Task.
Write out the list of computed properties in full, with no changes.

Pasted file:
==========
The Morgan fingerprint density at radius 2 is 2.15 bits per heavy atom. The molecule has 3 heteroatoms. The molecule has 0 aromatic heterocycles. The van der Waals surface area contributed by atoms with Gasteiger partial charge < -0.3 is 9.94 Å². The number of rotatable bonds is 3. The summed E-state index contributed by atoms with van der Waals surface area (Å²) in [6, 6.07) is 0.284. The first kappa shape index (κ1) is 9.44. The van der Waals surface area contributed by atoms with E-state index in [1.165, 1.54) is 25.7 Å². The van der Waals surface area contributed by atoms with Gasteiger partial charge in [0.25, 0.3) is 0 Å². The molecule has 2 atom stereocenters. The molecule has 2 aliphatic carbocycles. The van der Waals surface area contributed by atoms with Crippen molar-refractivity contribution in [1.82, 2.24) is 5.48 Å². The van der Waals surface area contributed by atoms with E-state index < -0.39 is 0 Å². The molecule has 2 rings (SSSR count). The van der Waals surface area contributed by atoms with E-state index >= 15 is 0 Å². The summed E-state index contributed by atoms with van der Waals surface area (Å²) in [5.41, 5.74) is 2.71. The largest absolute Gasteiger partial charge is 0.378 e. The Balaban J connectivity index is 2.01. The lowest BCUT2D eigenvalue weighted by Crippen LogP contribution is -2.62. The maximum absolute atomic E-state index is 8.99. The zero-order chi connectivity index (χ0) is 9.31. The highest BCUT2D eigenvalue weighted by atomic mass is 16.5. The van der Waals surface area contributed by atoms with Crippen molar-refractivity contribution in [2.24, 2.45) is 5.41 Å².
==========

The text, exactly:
The Morgan fingerprint density at radius 2 is 2.15 bits per heavy atom. The molecule has 3 heteroatoms. The molecule has 0 aromatic heterocycles. The van der Waals surface area contributed by atoms with Gasteiger partial charge < -0.3 is 9.94 Å². The number of rotatable bonds is 3. The summed E-state index contributed by atoms with van der Waals surface area (Å²) in [6, 6.07) is 0.284. The first kappa shape index (κ1) is 9.44. The van der Waals surface area contributed by atoms with E-state index in [1.165, 1.54) is 25.7 Å². The van der Waals surface area contributed by atoms with Gasteiger partial charge in [0.25, 0.3) is 0 Å². The molecule has 2 atom stereocenters. The molecule has 2 aliphatic carbocycles. The van der Waals surface area contributed by atoms with Crippen molar-refractivity contribution in [1.82, 2.24) is 5.48 Å². The van der Waals surface area contributed by atoms with E-state index < -0.39 is 0 Å². The molecule has 2 rings (SSSR count). The van der Waals surface area contributed by atoms with E-state index >= 15 is 0 Å². The summed E-state index contributed by atoms with van der Waals surface area (Å²) in [5.41, 5.74) is 2.71. The largest absolute Gasteiger partial charge is 0.378 e. The Balaban J connectivity index is 2.01. The lowest BCUT2D eigenvalue weighted by Crippen LogP contribution is -2.62. The maximum absolute atomic E-state index is 8.99. The zero-order chi connectivity index (χ0) is 9.31. The highest BCUT2D eigenvalue weighted by atomic mass is 16.5. The van der Waals surface area contributed by atoms with Crippen molar-refractivity contribution in [2.24, 2.45) is 5.41 Å².